Raising Awareness for Atrial Fibrillation
Common heart arrhythmia to increase over the next 35 years, what you need to know
STONY BROOK, NY, SEPTEMBER 9, 2014— Atrial fibrillation is the most common heart arrhythmia in the United States, affecting between 3-4 million people and numbers are expected to increase by the year 2050 to 12 million to 14 million. Although widely unknown to the general public, atrial fibrillation or AFib needs to be taken seriously. It increases the risk of stroke by as much as five times and can contribute to heart failure and other heart conditions. Because of this reason, Dr. Eric Rashba, Director, Heart Rhythm Center, Stony Brook University Heart Institute, is raising awareness about this condition in hopes to get patients’ hearts back in rhythm.
When someone develops AFib, the upper chambers, the atria, beat rapidly and erratically. “The atria quiver instead of squeezing normally. This causes slow blood flow, which leads to clots and stroke,” says Dr. Rashba.
People with AFib often feel a fluttering in their chest, an unexplained racing of the heart, or that their heart is skipping beats. Other symptoms include fatigue, dizziness, shortness of breath and lack of energy. At the same time, up to 10 percent of AFib patients have no symptoms at all.
AFib, can be related to high blood pressure, an overactive thyroid, congestive heart failure or diseased heart valves, or can occur in patients with structurally normal hearts who do not have an obvious predisposing condition. It is important to be diagnosed and treated as early as possible.
Initial treatment is medication. “To reduce the risk of blood clots and strokes, your doctor may choose to prescribe blood thinners,” says Dr. Rashba. “Anti-arrhythmic medications are used to maintain sinus rhythm.”
Some patients who are at risk for stroke cannot take blood thinners if they have had bleeding problems. New procedures are now available for these patients, who previously had no options to reduce their risk of stroke. The clots that cause stroke in AFib form in the left atrial appendage (LAA), a sac that is attached to the left atrium.
“The LARIAT procedure involves placing a suture over the LAA to close it so that clots cannot form,” says Dr. Rashba. “Open heart surgery was required in the past to close the LAA, but we can now accomplish the same thing using a minimally invasive procedure.”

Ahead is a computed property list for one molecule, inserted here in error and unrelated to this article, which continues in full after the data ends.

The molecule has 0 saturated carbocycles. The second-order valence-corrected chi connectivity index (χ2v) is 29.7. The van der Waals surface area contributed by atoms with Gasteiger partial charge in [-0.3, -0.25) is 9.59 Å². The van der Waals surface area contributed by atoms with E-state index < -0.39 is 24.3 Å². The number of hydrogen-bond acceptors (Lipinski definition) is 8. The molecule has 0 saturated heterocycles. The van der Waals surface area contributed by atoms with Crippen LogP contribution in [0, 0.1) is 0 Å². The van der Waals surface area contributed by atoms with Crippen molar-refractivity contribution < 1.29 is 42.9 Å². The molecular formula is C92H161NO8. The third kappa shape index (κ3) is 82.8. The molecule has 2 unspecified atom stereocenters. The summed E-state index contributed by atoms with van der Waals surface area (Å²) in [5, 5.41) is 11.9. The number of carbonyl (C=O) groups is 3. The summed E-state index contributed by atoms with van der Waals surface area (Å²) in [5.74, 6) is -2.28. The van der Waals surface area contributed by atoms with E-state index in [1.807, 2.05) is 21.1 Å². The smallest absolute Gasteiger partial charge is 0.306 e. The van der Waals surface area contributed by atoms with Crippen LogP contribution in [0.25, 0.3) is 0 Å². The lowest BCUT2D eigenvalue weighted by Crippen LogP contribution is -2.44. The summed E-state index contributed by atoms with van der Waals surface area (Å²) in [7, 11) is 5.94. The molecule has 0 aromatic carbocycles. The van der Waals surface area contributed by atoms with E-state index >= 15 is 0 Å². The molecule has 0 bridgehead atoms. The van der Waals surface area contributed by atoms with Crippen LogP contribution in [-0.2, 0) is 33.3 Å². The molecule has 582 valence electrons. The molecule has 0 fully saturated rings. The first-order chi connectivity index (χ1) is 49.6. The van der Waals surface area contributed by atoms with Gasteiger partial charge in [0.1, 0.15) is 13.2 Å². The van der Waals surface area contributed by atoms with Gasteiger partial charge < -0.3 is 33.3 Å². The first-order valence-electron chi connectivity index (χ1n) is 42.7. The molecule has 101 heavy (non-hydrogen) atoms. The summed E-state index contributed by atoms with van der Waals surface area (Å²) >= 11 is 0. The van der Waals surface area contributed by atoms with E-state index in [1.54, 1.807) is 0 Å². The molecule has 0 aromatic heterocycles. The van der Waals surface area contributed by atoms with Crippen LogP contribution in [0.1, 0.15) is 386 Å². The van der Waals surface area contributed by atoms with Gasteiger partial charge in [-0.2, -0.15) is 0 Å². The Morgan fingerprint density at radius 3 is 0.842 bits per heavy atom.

If pharmaceutical therapies fails, ablation, which involves cauterization of abnormal heart tissue, is recommended. “The goal is to eliminate the electrical connections between the pulmonary veins and the left atrium so that the abnormal impulses from those veins cannot stimulate the rest of the heart, the cause of the atrial fibrillation,” says Dr. Rashba. “We tailor the ablation approach to each patient, including radiofrequency catheter ablation (heating the heart tissue), cryoablation (freezing), and hybrid ablation for patients with AFib that is more persistent and difficult to treat.”
For the hybrid ablation, a surgeon ablates the back surface of the left atrium using a minimally invasive laparoscopic approach, and the electrophysiologist ablates the inner surface of the atrium where the surgeon cannot reach. “Success rates with the hybrid approach are high for patients with the most resistant forms of AFib, and Stony Brook is the only center on Long Island that offers this procedure,” says Dr. Rashba. “Although atrial fibrillation is a common arrhythmia, the ablation procedure to fix it is very complex and can only be done at major medical centers with a high level of technical expertise. In Suffolk County, Stony Brook University Hospital fills this role.”
The longer you wait for diagnosis and treatment, the more atrial fibrillation progresses and becomes increasingly difficult to treat. If you have any reason to believe you may have this condition, see a specialist. AFib is a progressive condition. If it’s not treated, it will progress until it is permanent and untreatable. For more information, log on to www.heart.stonybrookmedicine.edu